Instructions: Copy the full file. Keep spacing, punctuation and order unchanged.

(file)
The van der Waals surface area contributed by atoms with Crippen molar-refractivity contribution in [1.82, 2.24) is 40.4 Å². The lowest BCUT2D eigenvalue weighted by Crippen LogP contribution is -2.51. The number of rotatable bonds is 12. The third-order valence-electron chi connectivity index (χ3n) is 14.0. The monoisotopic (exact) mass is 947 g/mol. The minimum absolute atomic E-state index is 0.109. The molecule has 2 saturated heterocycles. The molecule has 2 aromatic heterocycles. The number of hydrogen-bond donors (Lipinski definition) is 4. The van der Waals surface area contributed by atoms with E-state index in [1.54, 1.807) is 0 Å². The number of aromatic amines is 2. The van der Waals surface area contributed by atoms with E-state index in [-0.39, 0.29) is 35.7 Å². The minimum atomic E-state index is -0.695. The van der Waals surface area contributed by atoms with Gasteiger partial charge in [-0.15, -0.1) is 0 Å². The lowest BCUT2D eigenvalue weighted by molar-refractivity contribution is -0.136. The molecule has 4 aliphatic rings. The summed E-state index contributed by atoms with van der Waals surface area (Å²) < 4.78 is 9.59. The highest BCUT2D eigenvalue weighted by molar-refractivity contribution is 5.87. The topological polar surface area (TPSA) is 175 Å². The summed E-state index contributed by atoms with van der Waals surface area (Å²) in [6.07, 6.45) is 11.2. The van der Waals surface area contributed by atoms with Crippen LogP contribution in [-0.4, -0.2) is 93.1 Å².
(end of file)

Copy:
The van der Waals surface area contributed by atoms with Crippen molar-refractivity contribution in [1.82, 2.24) is 40.4 Å². The lowest BCUT2D eigenvalue weighted by Crippen LogP contribution is -2.51. The number of rotatable bonds is 12. The third-order valence-electron chi connectivity index (χ3n) is 14.0. The monoisotopic (exact) mass is 947 g/mol. The minimum absolute atomic E-state index is 0.109. The molecule has 2 saturated heterocycles. The molecule has 2 aromatic heterocycles. The number of hydrogen-bond donors (Lipinski definition) is 4. The van der Waals surface area contributed by atoms with E-state index in [1.54, 1.807) is 0 Å². The number of aromatic amines is 2. The van der Waals surface area contributed by atoms with E-state index in [-0.39, 0.29) is 35.7 Å². The minimum atomic E-state index is -0.695. The van der Waals surface area contributed by atoms with Gasteiger partial charge in [-0.15, -0.1) is 0 Å². The lowest BCUT2D eigenvalue weighted by molar-refractivity contribution is -0.136. The molecule has 4 aliphatic rings. The summed E-state index contributed by atoms with van der Waals surface area (Å²) < 4.78 is 9.59. The highest BCUT2D eigenvalue weighted by molar-refractivity contribution is 5.87. The topological polar surface area (TPSA) is 175 Å². The summed E-state index contributed by atoms with van der Waals surface area (Å²) in [6.07, 6.45) is 11.2. The van der Waals surface area contributed by atoms with Crippen LogP contribution in [-0.4, -0.2) is 93.1 Å².